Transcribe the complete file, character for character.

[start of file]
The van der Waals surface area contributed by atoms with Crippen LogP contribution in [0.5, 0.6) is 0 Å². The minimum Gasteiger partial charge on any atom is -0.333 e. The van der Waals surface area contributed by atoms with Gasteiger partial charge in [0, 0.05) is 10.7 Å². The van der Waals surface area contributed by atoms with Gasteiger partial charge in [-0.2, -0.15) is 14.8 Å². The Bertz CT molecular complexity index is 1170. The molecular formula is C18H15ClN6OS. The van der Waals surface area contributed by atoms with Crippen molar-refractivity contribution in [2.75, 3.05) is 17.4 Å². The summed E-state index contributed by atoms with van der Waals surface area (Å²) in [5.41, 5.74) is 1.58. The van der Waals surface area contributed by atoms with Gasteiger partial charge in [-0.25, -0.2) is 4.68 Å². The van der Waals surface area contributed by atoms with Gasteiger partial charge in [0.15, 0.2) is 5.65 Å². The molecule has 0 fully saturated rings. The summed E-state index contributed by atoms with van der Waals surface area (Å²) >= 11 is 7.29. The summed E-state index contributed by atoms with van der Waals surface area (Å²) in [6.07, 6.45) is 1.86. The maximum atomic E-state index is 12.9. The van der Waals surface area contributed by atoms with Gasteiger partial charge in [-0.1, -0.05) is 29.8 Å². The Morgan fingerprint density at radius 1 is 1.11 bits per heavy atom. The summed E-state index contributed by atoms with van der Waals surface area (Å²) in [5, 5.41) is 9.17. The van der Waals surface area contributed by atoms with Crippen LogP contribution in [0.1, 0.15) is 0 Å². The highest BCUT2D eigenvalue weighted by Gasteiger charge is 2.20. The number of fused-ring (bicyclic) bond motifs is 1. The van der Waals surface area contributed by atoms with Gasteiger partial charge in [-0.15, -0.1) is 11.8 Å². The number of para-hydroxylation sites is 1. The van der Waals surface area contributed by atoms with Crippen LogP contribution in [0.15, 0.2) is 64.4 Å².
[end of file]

The van der Waals surface area contributed by atoms with Crippen LogP contribution in [0.5, 0.6) is 0 Å². The minimum Gasteiger partial charge on any atom is -0.333 e. The van der Waals surface area contributed by atoms with Gasteiger partial charge in [0, 0.05) is 10.7 Å². The van der Waals surface area contributed by atoms with Gasteiger partial charge in [-0.2, -0.15) is 14.8 Å². The Bertz CT molecular complexity index is 1170. The molecular formula is C18H15ClN6OS. The van der Waals surface area contributed by atoms with Crippen molar-refractivity contribution in [2.75, 3.05) is 17.4 Å². The summed E-state index contributed by atoms with van der Waals surface area (Å²) in [5.41, 5.74) is 1.58. The van der Waals surface area contributed by atoms with Gasteiger partial charge in [-0.25, -0.2) is 4.68 Å². The van der Waals surface area contributed by atoms with Gasteiger partial charge in [0.15, 0.2) is 5.65 Å². The molecule has 0 fully saturated rings. The summed E-state index contributed by atoms with van der Waals surface area (Å²) >= 11 is 7.29. The summed E-state index contributed by atoms with van der Waals surface area (Å²) in [6.07, 6.45) is 1.86. The maximum atomic E-state index is 12.9. The van der Waals surface area contributed by atoms with Gasteiger partial charge in [-0.1, -0.05) is 29.8 Å². The Morgan fingerprint density at radius 1 is 1.11 bits per heavy atom. The summed E-state index contributed by atoms with van der Waals surface area (Å²) in [5, 5.41) is 9.17. The van der Waals surface area contributed by atoms with Crippen LogP contribution in [0.1, 0.15) is 0 Å². The highest BCUT2D eigenvalue weighted by Gasteiger charge is 2.20. The number of fused-ring (bicyclic) bond motifs is 1. The van der Waals surface area contributed by atoms with Gasteiger partial charge in [-0.15, -0.1) is 11.8 Å². The number of para-hydroxylation sites is 1. The van der Waals surface area contributed by atoms with Crippen LogP contribution in [0.15, 0.2) is 64.4 Å².